Narrative Design

Introduction

Narrative Design enables game developers to outline high-level objectives for NPCs, thereby guiding the narrative flow without constraining it to traditionally rigid dialogue trees. This approach allows for similar behaviour as a state machine but with support for scripted as well as dynamic responses as the NPC progresses through the decision making process from interactions with the player or via triggers from the game state. You can read more about the considerations behind Narrative Design here.

Videos

Here is a helpful series of videos outlining how to create a Narrative Design Graph in the Convai Playground, as well as the demo use case we created with a Tour Guide that shows the steps involved in creating your own Narrative Design solution and implementation.

Narrative Graph

You can find this tool under the "Narrative Design" tab on the Convai Playground. There are three fundamental elements to the graph, Sections, Triggers and Decisions.

Sections

Sections consist of two components Objectives and Decisions; and each Section also has a unique ID for ease of reference and tracking.

Objectives

This defines the overarching goal that the character aims to fulfill. For example, the initial objective for a museum tour guide NPC, is to extend a warm welcome and inquire whether the player is interested in taking a guided tour.

Decisions

As the conversation unfolds, it becomes essential to adapt to the player's preferences and responses, adjusting the NPC's objectives accordingly. Decisions are critical in this context. Taking the tour guide example further, when the NPC poses the question about taking a tour, the player's affirmative or negative response will lead the NPC to pursue a different objective, tailored to the player's choice. Decisions lead to new sections and allow for the storyline or experience to progress.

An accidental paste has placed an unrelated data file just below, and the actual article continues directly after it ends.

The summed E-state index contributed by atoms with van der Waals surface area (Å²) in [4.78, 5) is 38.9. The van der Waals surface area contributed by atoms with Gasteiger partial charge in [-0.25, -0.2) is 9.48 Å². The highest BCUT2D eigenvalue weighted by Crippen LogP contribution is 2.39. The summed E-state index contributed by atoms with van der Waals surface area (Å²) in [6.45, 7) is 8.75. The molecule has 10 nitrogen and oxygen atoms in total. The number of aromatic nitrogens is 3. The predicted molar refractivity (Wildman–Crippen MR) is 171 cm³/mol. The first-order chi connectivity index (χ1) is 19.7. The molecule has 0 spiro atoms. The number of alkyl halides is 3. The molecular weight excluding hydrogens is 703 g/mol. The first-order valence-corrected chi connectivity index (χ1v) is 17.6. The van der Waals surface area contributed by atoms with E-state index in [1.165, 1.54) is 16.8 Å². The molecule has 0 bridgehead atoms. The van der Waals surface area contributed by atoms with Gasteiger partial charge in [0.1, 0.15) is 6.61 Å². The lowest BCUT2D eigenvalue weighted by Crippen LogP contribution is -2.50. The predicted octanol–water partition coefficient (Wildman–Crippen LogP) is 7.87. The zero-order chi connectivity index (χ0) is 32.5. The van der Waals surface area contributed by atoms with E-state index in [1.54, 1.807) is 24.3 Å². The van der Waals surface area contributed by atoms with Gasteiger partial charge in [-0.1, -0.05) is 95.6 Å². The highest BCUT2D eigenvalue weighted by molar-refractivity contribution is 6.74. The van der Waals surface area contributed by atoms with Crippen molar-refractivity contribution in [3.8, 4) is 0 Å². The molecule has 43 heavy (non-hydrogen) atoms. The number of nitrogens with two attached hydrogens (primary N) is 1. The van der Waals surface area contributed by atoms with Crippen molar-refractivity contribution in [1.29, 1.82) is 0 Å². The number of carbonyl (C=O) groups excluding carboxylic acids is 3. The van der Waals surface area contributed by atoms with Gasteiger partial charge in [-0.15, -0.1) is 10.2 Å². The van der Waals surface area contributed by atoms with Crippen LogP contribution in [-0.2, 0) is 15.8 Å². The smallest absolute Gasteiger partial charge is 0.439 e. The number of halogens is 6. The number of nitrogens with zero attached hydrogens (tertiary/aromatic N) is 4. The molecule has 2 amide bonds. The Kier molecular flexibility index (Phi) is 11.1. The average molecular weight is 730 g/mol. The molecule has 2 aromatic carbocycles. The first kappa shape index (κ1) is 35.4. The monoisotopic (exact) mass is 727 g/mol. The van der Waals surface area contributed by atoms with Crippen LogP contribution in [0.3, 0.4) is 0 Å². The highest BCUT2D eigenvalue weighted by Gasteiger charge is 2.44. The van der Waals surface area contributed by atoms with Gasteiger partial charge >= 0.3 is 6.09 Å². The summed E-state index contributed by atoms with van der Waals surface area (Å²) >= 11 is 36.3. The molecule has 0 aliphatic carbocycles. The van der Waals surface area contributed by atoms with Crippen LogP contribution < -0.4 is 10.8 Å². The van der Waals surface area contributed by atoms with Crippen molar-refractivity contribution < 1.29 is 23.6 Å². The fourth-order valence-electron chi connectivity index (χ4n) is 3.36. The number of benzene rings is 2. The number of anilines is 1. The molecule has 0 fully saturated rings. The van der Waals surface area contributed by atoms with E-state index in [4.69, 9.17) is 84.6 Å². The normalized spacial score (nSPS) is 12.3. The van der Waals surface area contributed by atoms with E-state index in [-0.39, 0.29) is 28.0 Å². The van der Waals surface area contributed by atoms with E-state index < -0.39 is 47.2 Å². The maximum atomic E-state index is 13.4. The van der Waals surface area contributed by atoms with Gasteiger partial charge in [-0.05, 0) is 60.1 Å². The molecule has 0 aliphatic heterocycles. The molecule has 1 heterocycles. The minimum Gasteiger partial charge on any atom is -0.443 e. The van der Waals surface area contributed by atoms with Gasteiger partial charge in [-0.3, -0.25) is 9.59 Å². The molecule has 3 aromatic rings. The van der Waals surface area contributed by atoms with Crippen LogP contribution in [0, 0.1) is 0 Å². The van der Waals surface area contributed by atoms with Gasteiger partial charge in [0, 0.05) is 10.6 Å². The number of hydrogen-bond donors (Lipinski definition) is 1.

You can have a variety of decisions that result from the same Section, each with their own corresponding connection and new objective.

Syntax Instructions

These special character can be utilized in the nodes to trigger specific outcomes.

Special CharactersExample Use

<speak>

<speak> I'll say this exact line! </speak>

Characters will respond with exactly the phrase used after <speak> in the node when activated, until the closing </speak> tag.

*

Forces transition to the next node

Triggers

There are three types of triggers currently: Spatial, Time-Based, and Event-Based. These are essential mechanisms that enable NPCs to discern when certain conditions have been met or events have occurred before proceeding to the next Section. Each trigger has a unique ID for referencing and tracking.

Spatial

Spatial triggers are activated when characters or players are in the correct location in the experience. For example, standing in front of an information booth could be the Spatial trigger for the NPC to ask the player if they require assistance.

Time-Based

These triggers would occur after a set amount of time has elapsed. For example, if the player has not said anything or responded after a certain number of seconds, the character could repeat the question or inquire what was the delay. Adding more dimensions and natural engagement to the experience.

Event-Based

Event-based triggers correspond to events that occur in the experience or game engine that you would want the characters to respond to. For example, if there was an explosion event in the game, you could have that trigger responses and new Sections from the characters within the range of the explosion event.

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